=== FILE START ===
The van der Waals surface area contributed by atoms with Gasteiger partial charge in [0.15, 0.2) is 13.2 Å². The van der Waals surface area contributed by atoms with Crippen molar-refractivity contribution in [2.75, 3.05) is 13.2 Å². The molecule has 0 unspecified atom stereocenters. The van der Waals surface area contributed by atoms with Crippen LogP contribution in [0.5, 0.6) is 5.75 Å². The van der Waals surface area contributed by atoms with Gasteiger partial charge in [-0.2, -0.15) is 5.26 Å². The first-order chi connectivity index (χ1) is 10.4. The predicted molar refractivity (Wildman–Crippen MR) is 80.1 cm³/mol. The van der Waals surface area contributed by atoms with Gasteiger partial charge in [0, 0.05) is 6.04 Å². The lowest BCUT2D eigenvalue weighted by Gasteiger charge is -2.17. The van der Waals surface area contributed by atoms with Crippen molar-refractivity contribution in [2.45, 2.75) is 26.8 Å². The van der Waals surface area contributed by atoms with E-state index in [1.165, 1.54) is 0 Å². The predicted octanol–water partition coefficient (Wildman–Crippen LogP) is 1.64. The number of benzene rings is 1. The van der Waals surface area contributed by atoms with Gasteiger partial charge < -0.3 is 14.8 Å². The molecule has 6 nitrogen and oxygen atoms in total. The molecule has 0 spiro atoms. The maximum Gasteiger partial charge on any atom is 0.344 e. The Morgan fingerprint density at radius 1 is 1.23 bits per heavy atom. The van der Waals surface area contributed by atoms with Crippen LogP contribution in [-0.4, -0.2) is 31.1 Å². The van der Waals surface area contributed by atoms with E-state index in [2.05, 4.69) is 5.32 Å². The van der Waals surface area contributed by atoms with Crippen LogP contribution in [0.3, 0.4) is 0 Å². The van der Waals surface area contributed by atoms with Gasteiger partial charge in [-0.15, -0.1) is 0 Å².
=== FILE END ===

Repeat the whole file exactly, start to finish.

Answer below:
The van der Waals surface area contributed by atoms with Gasteiger partial charge in [0.15, 0.2) is 13.2 Å². The van der Waals surface area contributed by atoms with Crippen molar-refractivity contribution in [2.75, 3.05) is 13.2 Å². The molecule has 0 unspecified atom stereocenters. The van der Waals surface area contributed by atoms with Crippen LogP contribution in [0.5, 0.6) is 5.75 Å². The van der Waals surface area contributed by atoms with Gasteiger partial charge in [-0.2, -0.15) is 5.26 Å². The first-order chi connectivity index (χ1) is 10.4. The predicted molar refractivity (Wildman–Crippen MR) is 80.1 cm³/mol. The van der Waals surface area contributed by atoms with Gasteiger partial charge in [0, 0.05) is 6.04 Å². The lowest BCUT2D eigenvalue weighted by Gasteiger charge is -2.17. The van der Waals surface area contributed by atoms with Crippen molar-refractivity contribution in [2.45, 2.75) is 26.8 Å². The van der Waals surface area contributed by atoms with E-state index in [1.165, 1.54) is 0 Å². The predicted octanol–water partition coefficient (Wildman–Crippen LogP) is 1.64. The number of benzene rings is 1. The van der Waals surface area contributed by atoms with Gasteiger partial charge < -0.3 is 14.8 Å². The molecule has 6 nitrogen and oxygen atoms in total. The molecule has 0 spiro atoms. The maximum Gasteiger partial charge on any atom is 0.344 e. The Morgan fingerprint density at radius 1 is 1.23 bits per heavy atom. The van der Waals surface area contributed by atoms with Crippen LogP contribution in [-0.4, -0.2) is 31.1 Å². The van der Waals surface area contributed by atoms with E-state index in [2.05, 4.69) is 5.32 Å². The van der Waals surface area contributed by atoms with Crippen LogP contribution in [0.3, 0.4) is 0 Å². The van der Waals surface area contributed by atoms with Gasteiger partial charge in [-0.15, -0.1) is 0 Å².